Grolsch Unseen Residency: Jannemarein Renout

by Unseen December 08 2017

Proposal sketch © Jannemarein Renout

With a common commitment to innovation and creativity – and a shared ambition to challenge conventions – Grolsch and Unseen joined forces in 2016 to launch an exciting new platform for emerging photographic talent.

The Grolsch Unseen Residency annually grants one artist with a scholarship to create new work relating to an unfamiliar urban context; that of a chosen European city. The next edition of the residency will take place in Stockholm, where the winner is supported by a local network of industry professionals, ranging from curators, gallerists and editors to publishers and fellow artists. The resulting project, with its unconventional approach to urban space, will be exhibited at the 2018 edition of Unseen Amsterdam.

Shortlisted Artist: Jannemarein Renout

A graduate of the Gerrit Rietveld Academie, Jannemarein Renout (b. 1969, the Netherlands) uses digital scanners to create colourful, abstract compositions, a selection of which were brought to the recent edition of Unseen Amsterdam by Galerie Bart. Removing the digital scanner from its conventional context, and swapping artificial light for natural light, this process generates various interesting effects on her images. The resulting works are heavily dependent on chance, thus questioning the notions of automation and precision with which her technological tools are associated.

Pretty humid 2017 Jannemarein Renout  Galerie Bart.jpg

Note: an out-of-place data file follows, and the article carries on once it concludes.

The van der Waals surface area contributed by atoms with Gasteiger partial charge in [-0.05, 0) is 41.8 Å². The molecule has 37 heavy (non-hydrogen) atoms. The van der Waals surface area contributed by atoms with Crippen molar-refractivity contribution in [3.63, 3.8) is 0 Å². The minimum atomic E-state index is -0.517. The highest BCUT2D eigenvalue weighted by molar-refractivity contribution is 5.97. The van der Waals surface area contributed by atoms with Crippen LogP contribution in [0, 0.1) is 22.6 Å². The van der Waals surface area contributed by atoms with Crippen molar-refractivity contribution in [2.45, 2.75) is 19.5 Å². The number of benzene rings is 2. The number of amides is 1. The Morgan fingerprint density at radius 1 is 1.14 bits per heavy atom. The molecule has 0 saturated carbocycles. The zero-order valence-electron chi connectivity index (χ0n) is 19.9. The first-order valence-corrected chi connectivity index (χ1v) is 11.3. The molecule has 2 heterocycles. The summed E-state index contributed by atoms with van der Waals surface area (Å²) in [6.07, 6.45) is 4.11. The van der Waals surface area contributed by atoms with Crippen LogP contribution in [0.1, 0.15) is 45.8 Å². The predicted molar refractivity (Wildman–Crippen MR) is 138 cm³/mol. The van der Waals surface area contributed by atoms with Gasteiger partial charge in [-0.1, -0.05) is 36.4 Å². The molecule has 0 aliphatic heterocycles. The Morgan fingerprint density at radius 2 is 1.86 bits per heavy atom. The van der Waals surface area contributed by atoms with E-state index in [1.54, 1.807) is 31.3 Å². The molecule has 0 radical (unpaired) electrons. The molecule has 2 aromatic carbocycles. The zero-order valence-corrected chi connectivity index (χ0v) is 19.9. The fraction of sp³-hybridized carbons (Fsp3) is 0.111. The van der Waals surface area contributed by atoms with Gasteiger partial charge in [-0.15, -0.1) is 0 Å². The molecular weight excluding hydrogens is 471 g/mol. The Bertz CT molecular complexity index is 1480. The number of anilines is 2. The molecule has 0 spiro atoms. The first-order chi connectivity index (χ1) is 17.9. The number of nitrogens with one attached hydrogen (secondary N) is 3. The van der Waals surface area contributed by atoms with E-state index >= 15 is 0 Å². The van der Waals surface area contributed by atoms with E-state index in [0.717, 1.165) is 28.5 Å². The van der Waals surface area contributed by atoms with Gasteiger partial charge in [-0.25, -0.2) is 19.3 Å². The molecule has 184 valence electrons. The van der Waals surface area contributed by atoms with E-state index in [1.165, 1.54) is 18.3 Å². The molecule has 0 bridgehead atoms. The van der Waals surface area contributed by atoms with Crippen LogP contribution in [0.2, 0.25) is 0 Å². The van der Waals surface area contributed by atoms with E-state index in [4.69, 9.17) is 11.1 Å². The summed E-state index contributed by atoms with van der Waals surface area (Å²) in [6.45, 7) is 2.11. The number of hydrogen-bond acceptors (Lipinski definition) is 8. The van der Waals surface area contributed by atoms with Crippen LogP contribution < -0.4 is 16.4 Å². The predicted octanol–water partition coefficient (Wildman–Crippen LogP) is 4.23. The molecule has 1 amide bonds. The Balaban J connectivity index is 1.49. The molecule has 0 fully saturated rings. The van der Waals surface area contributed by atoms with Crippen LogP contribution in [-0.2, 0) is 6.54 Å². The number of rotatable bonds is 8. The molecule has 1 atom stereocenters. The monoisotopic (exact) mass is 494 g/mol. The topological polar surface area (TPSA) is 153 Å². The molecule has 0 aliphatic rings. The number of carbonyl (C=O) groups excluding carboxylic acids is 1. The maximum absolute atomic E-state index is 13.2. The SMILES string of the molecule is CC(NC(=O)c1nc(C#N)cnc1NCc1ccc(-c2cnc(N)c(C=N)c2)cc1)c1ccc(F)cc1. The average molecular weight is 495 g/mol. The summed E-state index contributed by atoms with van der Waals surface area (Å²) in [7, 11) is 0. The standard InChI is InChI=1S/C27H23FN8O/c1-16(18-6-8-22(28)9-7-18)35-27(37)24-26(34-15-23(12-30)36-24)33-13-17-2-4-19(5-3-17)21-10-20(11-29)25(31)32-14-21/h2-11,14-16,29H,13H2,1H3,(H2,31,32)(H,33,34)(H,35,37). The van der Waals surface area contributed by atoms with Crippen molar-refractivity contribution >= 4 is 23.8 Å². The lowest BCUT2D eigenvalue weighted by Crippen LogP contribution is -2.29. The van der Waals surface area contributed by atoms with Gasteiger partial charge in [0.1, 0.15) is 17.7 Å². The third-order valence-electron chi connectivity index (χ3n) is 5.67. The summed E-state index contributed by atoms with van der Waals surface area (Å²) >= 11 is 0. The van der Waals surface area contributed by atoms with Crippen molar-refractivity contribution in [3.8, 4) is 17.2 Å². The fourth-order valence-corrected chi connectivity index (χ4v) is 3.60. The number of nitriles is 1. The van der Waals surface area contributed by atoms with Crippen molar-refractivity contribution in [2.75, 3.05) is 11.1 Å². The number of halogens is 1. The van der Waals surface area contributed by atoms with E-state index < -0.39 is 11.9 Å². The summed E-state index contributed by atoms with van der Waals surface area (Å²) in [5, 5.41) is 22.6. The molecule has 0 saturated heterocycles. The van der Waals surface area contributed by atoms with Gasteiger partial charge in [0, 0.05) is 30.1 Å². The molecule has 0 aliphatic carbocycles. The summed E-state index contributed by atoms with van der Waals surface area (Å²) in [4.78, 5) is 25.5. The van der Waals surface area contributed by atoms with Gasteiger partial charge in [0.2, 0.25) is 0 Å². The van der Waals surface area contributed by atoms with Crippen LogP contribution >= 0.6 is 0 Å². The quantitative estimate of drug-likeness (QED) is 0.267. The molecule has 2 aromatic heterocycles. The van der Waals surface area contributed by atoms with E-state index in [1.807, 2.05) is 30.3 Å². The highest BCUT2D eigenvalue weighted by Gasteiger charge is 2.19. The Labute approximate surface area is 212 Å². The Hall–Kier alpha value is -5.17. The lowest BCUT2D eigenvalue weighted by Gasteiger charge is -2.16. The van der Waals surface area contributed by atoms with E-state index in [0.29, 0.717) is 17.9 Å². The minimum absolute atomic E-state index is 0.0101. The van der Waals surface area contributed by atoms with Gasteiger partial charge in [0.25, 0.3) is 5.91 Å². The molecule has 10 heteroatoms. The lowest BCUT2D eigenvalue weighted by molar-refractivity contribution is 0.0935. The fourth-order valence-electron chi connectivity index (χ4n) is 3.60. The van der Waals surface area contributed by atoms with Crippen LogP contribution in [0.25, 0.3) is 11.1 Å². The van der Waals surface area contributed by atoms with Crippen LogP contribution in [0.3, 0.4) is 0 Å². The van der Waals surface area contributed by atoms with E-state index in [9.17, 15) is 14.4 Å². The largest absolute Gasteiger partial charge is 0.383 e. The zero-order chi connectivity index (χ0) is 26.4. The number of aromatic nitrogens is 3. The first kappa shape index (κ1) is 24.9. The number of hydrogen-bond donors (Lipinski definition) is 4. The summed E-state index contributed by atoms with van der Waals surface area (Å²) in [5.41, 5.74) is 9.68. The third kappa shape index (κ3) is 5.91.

Pretty humid, 2017 © Jannemarein Renout/Galerie Bart at Unseen Amsterdam 2017

Setting the scanner aside – though with a similarly scientific approach – Renout’s proposal for the Grolsch Unseen Residency focuses on the aesthetic potential of Stockholm’s wastewater:

I walk the streets of Stockholm in my mind. I look up at the cold facades of the city, people of all kinds pass by, the birds in the sky, a wave of movement fills the empty space, a confident and consistent humming rises from the ground, a gentle breeze brings the smell from the Baltic, it tickles my nose, I search for signs of a hidden past.

This could apply to any city, except for the particular smell of the water.

“Specifically, I would like to work with Stockholm's two wastewater treatment plants, which receive and treat 355,000m³ of wastewater from a million people every day, as well as local industries. This is the place to find out more of the city and its inhabitants!

I want to research if the components of wastewater can be used for creating an image. Think of the simple base of photography, in which light is the driving force for creating an image. Instead, I will use wastewater, working with a separation technique that makes the substances of wastewater visible in colourful pigment.

“Separation techniques are a sort of chromatography, in which the material absorbs the liquids and shows a different colour scheme according to its substances. Another possibility is to work with pH indicators, which are pigments which react to the acidity of the substance. The pigments change colour according to the pH-value.”


Proposal sketch © Jannemarein Renout


Proposal sketch © Jannemarein Renout